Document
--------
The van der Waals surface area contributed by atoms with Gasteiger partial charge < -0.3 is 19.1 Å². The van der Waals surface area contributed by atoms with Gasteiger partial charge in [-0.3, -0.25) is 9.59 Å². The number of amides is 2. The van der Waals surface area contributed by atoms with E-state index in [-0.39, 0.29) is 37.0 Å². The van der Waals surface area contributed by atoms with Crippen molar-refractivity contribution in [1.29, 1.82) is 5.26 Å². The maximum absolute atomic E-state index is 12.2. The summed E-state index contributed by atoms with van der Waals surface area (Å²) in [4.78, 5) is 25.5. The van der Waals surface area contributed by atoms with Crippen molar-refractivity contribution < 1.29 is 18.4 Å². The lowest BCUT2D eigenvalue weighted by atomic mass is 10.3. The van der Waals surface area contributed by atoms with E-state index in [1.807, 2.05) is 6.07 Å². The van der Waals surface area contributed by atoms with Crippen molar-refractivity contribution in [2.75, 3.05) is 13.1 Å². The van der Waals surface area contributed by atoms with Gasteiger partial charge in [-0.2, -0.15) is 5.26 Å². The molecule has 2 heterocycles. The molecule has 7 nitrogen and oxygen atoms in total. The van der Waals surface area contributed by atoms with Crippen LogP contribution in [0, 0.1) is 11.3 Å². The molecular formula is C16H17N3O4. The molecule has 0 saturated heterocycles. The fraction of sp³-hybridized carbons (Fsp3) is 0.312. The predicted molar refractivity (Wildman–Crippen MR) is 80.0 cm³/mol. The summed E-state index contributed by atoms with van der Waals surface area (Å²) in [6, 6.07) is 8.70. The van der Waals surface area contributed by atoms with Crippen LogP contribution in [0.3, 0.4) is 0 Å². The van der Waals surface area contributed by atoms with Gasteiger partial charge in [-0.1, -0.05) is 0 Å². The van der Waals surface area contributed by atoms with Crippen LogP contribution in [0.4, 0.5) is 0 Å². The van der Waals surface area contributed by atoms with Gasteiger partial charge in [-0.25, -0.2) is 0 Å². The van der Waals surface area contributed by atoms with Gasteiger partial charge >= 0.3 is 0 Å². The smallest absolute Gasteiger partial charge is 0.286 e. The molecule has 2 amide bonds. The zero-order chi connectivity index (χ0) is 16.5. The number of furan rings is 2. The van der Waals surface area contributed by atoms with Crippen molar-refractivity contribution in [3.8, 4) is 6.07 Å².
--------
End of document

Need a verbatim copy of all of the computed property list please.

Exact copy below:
The van der Waals surface area contributed by atoms with Gasteiger partial charge < -0.3 is 19.1 Å². The van der Waals surface area contributed by atoms with Gasteiger partial charge in [-0.3, -0.25) is 9.59 Å². The number of amides is 2. The van der Waals surface area contributed by atoms with E-state index in [-0.39, 0.29) is 37.0 Å². The van der Waals surface area contributed by atoms with Crippen molar-refractivity contribution in [1.29, 1.82) is 5.26 Å². The maximum absolute atomic E-state index is 12.2. The summed E-state index contributed by atoms with van der Waals surface area (Å²) in [4.78, 5) is 25.5. The van der Waals surface area contributed by atoms with Crippen molar-refractivity contribution < 1.29 is 18.4 Å². The lowest BCUT2D eigenvalue weighted by atomic mass is 10.3. The van der Waals surface area contributed by atoms with E-state index in [1.807, 2.05) is 6.07 Å². The van der Waals surface area contributed by atoms with Crippen molar-refractivity contribution in [2.75, 3.05) is 13.1 Å². The van der Waals surface area contributed by atoms with Gasteiger partial charge in [-0.2, -0.15) is 5.26 Å². The molecule has 2 heterocycles. The molecule has 7 nitrogen and oxygen atoms in total. The van der Waals surface area contributed by atoms with Crippen LogP contribution in [0, 0.1) is 11.3 Å². The molecular formula is C16H17N3O4. The molecule has 0 saturated heterocycles. The fraction of sp³-hybridized carbons (Fsp3) is 0.312. The predicted molar refractivity (Wildman–Crippen MR) is 80.0 cm³/mol. The summed E-state index contributed by atoms with van der Waals surface area (Å²) in [6, 6.07) is 8.70. The van der Waals surface area contributed by atoms with Crippen LogP contribution in [0.3, 0.4) is 0 Å². The van der Waals surface area contributed by atoms with Gasteiger partial charge in [-0.1, -0.05) is 0 Å². The van der Waals surface area contributed by atoms with Crippen LogP contribution in [0.4, 0.5) is 0 Å². The van der Waals surface area contributed by atoms with Gasteiger partial charge in [-0.25, -0.2) is 0 Å². The van der Waals surface area contributed by atoms with Gasteiger partial charge >= 0.3 is 0 Å². The smallest absolute Gasteiger partial charge is 0.286 e. The molecule has 2 amide bonds. The zero-order chi connectivity index (χ0) is 16.5. The number of furan rings is 2. The van der Waals surface area contributed by atoms with Crippen molar-refractivity contribution in [3.8, 4) is 6.07 Å².